My thoughts are the difference between CogDog, Chris and myself relate to the fact both CogDog and Chris are interested in the digital story telling aspect whereas my focus is on video creation and the content. The concept of creating digital stories has never engaged me but the power of being able to create a video that suits my training purpose does.

While we might use the same or similar tools to create digital stories and online videos — differences in what we are trying to achieve means we will favour some appropriates over others.

Now CogDog really knows his digital story telling and has been working really with 50 tools to create 50 domino stories for his CogDogRoo tour of Australia. Actually I am beginning to think that CogDog is even crazier than me — but what fantastic work you have done on these stories.

And on a side issue CogDog has been elevated to Honorary Top Dog of Western Australia as a result of his picture of Australia covering up all other Australian States and Territories so that only Western Australia is displayed!

westernaustralia1.jpg

So what I decided to do was check through CogDog’s 50 domino stories to see which of the tools were good for creating online videos. I know how long it takes to create videos using PhotoStory, MovieMaker and iMovie as I use them all the time and if I am going to use an online video creator it must make the creation quicker or easier.

I often teach lecturers how to create videos using video footage from their digital camera. But different digital camera record video footage in various video formats and not all formats can be imported into MovieMaker. Which means that you need to convert to a compatible format before you can edit using MovieMaker.

Fortunately based on my criteria of quicker or easier to create online video there was only 3 tools that fit:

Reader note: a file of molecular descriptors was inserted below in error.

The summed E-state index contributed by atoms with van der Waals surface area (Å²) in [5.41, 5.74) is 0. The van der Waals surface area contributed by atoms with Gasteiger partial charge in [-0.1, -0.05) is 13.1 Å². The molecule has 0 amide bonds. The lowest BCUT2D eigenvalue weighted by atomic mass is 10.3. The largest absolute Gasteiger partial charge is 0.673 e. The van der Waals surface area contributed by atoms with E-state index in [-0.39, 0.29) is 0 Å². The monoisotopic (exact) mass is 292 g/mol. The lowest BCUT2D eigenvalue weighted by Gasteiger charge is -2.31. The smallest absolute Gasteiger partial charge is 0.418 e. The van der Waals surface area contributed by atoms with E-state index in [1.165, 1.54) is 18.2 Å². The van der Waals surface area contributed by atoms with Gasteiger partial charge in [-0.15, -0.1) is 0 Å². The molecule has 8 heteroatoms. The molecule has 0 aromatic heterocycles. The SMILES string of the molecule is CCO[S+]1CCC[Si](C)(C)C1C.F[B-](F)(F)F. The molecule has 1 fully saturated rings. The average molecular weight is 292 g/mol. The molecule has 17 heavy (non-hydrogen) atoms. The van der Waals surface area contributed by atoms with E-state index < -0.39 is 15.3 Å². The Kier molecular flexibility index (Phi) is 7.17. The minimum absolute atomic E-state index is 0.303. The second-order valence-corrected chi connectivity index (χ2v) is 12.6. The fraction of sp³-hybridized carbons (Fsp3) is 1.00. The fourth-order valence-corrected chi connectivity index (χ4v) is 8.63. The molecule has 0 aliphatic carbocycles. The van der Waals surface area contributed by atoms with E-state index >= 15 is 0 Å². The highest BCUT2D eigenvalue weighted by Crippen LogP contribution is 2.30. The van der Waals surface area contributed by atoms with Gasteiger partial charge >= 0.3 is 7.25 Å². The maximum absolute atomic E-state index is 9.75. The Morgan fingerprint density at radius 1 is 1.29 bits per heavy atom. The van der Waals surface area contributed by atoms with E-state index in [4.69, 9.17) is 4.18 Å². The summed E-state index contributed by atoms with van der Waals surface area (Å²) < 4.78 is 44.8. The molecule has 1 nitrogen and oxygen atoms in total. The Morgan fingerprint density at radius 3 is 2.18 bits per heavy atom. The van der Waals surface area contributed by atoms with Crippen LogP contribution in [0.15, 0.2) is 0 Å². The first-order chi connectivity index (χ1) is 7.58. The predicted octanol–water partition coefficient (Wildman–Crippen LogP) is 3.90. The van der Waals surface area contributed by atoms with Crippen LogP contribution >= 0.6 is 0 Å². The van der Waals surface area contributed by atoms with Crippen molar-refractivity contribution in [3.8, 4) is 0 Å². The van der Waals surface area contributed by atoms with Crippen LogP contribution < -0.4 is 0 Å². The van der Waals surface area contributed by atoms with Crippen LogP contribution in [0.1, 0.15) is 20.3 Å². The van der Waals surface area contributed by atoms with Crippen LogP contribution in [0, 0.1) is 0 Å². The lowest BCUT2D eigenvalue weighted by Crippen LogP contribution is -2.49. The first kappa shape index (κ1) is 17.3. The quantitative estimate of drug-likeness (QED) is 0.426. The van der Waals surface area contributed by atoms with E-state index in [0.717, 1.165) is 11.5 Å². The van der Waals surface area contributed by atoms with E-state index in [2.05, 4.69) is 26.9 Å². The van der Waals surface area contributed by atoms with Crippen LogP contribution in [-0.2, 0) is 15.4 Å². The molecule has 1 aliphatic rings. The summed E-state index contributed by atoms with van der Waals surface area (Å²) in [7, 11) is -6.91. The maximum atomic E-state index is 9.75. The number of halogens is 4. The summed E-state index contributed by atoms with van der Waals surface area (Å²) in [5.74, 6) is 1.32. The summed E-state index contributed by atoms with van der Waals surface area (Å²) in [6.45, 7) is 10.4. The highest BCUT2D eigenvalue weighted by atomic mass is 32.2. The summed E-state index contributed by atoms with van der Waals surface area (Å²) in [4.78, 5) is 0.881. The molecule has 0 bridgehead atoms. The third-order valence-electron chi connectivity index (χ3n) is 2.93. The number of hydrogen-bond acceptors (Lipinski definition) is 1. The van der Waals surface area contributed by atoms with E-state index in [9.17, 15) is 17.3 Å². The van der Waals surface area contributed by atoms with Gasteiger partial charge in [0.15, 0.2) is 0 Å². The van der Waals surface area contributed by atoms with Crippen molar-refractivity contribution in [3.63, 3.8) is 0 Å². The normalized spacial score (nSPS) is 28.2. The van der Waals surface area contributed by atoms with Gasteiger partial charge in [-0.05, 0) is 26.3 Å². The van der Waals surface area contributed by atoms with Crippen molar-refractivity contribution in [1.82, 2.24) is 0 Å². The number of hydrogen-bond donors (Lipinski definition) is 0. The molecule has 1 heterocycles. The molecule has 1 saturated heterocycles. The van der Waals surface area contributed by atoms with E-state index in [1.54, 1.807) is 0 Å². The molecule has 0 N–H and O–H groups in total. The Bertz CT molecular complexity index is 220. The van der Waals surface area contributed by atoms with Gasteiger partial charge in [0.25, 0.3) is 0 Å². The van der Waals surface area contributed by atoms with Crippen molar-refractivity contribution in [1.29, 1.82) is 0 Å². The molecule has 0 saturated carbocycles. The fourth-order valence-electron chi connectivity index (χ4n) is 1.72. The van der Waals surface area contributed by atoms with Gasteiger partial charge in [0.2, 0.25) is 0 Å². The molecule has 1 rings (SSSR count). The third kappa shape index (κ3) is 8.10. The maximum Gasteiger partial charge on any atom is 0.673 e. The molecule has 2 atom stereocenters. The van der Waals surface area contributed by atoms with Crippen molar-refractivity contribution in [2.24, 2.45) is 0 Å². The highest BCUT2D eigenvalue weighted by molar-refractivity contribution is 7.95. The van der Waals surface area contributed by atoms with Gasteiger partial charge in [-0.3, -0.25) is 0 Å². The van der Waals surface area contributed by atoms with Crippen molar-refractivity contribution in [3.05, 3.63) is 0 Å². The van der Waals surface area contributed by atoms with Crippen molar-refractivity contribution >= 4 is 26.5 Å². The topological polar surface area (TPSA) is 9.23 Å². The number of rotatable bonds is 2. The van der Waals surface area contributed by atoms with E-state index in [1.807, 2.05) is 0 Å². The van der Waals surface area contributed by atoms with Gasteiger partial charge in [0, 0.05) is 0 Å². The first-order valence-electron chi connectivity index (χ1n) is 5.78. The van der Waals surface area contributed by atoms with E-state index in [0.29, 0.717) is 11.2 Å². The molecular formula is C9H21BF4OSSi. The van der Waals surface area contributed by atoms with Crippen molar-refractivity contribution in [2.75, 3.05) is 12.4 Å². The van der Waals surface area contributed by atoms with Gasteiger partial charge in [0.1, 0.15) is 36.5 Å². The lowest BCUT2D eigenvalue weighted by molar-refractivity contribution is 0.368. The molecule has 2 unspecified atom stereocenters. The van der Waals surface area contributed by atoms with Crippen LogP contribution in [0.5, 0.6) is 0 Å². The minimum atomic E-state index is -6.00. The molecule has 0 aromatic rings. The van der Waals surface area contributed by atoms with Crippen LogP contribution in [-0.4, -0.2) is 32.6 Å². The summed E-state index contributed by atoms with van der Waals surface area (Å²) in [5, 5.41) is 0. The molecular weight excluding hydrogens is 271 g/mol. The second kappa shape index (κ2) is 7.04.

My rules allowed me to use either images and/or video footage provided video footage was shot on a digital camera (if I shoot video using my digital video camera I would have had to capture using MovieMaker and no iSight on my Mac because that uses iMovie). OH and no dogs allowed!!!!!

Please note each video I created is unique and shows you different aspects on my world!

Animoto

Extremely fast way to create a video using images only that looks really flashy but takes minimal effort. And yes you can add both text and your own audio to it! You just need to think outside the box! Create a PowerPoint with the text you want to use and then save as jpeg instead of PowerPoint (thanks Brian C. Smith for telling me how your wife did it!).

Record audio in Audacity but when you save it make sure you change the Project Rate (bottom left side of screen) to 22, 050 hz or the audio chipmunks when you upload. Not totally convinced that adding your own voice to this type of movie is a good idea – but I had to prove you can do it!

Negatives to this tool are you only get 30 seconds free video – if you want longer you have to pay! Also not sure that we won’t eventually get tired of this look. Here is my Animoto video with my spoken audio and text!

[kml_flashembed movie="http://widgets.clearspring.com/o/46928cc51133af17/46f4ffc96b0a0343" width="432" height="250" wmode="transparent" /]

MotionBox

Fairly easy to create online videos by editing video footage online. I did crash FireFox 3 times while using MotionBox but do believe that it was all me being too impatient!

Benefit to your viewers is they can use the thumbnails or tags to jump forward to sections of the video they want to watch. Motionbox accepts videos a range of formats including: .avi, .mov, .dv, .mpg, .mp4, .wmv, .asf, .qt and a variety of cell phone video (.3GP).

Here is the video I created using MotionBox.

[kml_flashembed movie="http://www.motionbox.com/external/player/filings%3D35320911%2Cid%3Dec95d1b61313e461%2Cie7nocacheworkaround%3D1190451828828" width="425" height="460" wmode="transparent" /]

JumpCut

This tool is like having MovieMaker or iMovie online! Can add titles and effects. Very easy to use (says she who makes movies all the time).

Here is the video that I created using JumpCut!

[kml_flashembed movie="http://www.jumpcut.com/media/flash/jump.swf?id=A98972A068F011DCA9C8000423CF3686&asset_type=movie&asset_id=A98972A068F011DCA9C8000423CF3686&eb=1" width="408" height="324" wmode="transparent" /]

FINAL THOUGHTS

All three online video creators are good for different reasons. Key with both MotionBox and JumpCut is to be patient and do something else while the videos are uploading. Each has its own tricks that you have to work out — but nothing in comparison to some of the skills I have had to learn with desktop applications.